Tengboche Monastery

The Buddhist Monastery at Tengboche stands at thirteen thousand feet, high in the Himalayas. There has been a monastery here for generations but the present building is quite new, the original one was destroyed in a disastrous fire in 1989. It took ten days to burn itself out and consumed all the ancient artefacts and manuscripts. It very nearly spelt the end of the monastery but it was rebuilt with the help of the Himalayan Trust and foreign governments- the Swiss used their Alpine construction techniques to secure the new roof against Himalayan winter storms, although even they had to have two goes at it when their first attempt was a spectacular flying failure during the first winter. As the highest inhabited monastery in Nepal and the largest one in the Everest Region it was important to preserve it and there are now some sixty monks back in residence. Inside the main prayer room are three giant Buddha statues. Made of clay but painted in gold, they contain thousands of prayer mantras inside. And they are beautifully painted, as is the whole room including the walls and ceiling. Twenty highly trained artistic painters were brought in to complete the work; it took them two years. Painting of the two upper floors had not yet begun but they will get around to it in the next decade or two. It is a holy site, strong on atmosphere and history and a memorable place but one where the pace of change is slow.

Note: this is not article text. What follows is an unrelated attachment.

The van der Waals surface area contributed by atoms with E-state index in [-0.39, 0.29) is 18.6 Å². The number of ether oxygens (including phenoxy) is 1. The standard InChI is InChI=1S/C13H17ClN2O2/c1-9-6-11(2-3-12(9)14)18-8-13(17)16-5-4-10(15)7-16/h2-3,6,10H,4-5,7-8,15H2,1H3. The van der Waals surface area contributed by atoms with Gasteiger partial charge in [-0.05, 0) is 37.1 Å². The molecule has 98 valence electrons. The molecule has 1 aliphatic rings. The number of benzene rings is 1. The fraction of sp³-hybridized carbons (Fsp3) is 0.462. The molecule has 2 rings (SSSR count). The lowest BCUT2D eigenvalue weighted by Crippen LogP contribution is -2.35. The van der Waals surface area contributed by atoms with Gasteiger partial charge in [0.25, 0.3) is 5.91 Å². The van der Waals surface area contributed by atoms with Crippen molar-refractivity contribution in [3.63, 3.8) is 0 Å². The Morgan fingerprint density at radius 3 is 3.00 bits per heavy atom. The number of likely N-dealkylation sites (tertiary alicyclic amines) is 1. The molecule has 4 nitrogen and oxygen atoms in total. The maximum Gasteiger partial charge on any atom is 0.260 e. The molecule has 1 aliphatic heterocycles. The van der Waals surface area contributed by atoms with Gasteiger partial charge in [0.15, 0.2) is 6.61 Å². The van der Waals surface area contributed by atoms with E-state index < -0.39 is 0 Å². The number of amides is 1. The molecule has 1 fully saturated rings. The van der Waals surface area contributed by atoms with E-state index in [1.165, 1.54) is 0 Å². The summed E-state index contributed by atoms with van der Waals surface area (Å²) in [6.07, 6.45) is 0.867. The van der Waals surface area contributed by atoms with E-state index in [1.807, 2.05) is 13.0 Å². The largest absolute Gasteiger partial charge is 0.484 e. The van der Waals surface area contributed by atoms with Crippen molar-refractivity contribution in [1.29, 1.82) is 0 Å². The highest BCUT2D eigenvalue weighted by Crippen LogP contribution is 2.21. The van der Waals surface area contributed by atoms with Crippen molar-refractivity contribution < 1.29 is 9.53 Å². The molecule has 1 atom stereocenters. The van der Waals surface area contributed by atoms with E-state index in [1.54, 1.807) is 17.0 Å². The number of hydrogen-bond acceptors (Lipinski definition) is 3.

The monks begin their morning prayers around 6.30am. Visitors are encouraged but are asked to sit on the floor against the right hand wall. About forty monks are present and are arranged in a hierarchal order spreading out from two rows of senior monks facing each other across the central aisle. It is these monks that lead the chanting and play the instruments- a hand-bell, two different sizes of trumpet-horn, a set of cymbals and two huge metal gongs. Behind the two front rows are two more tiers of monks and behind them are the two outermost rows. These are the youngest monks, some are only about twelve or thirteen. The youngsters are just as curious of these strange westerners as we are of them. There is a good deal of head turning, nudging and secret little smiles going on. They seem particularly fascinated by a young western woman dressed in a sherpa shawl and hat; she has her eyes closed and is silently joining in by mouthing the chanting and constantly turning a string of beads in her hand. She is taking it more seriously than some of the older monks even, who are not averse to a bit of yawning and fidgeting- the atmosphere is really quite relaxed. But sitting at the back of the central aisle is a solitary monk who is the disciplinarian and responsible for bringing any errant monks back into line if they get too distracted, and for keeping a watchful eye for visitors who might get too enthusiastic. The music and chanting is rhythmical and compelling and the whole effect draws you in. Several western visitors appear to be meditating and some who only came for five minutes are still here an hour later. It is a riveting and rewarding experience.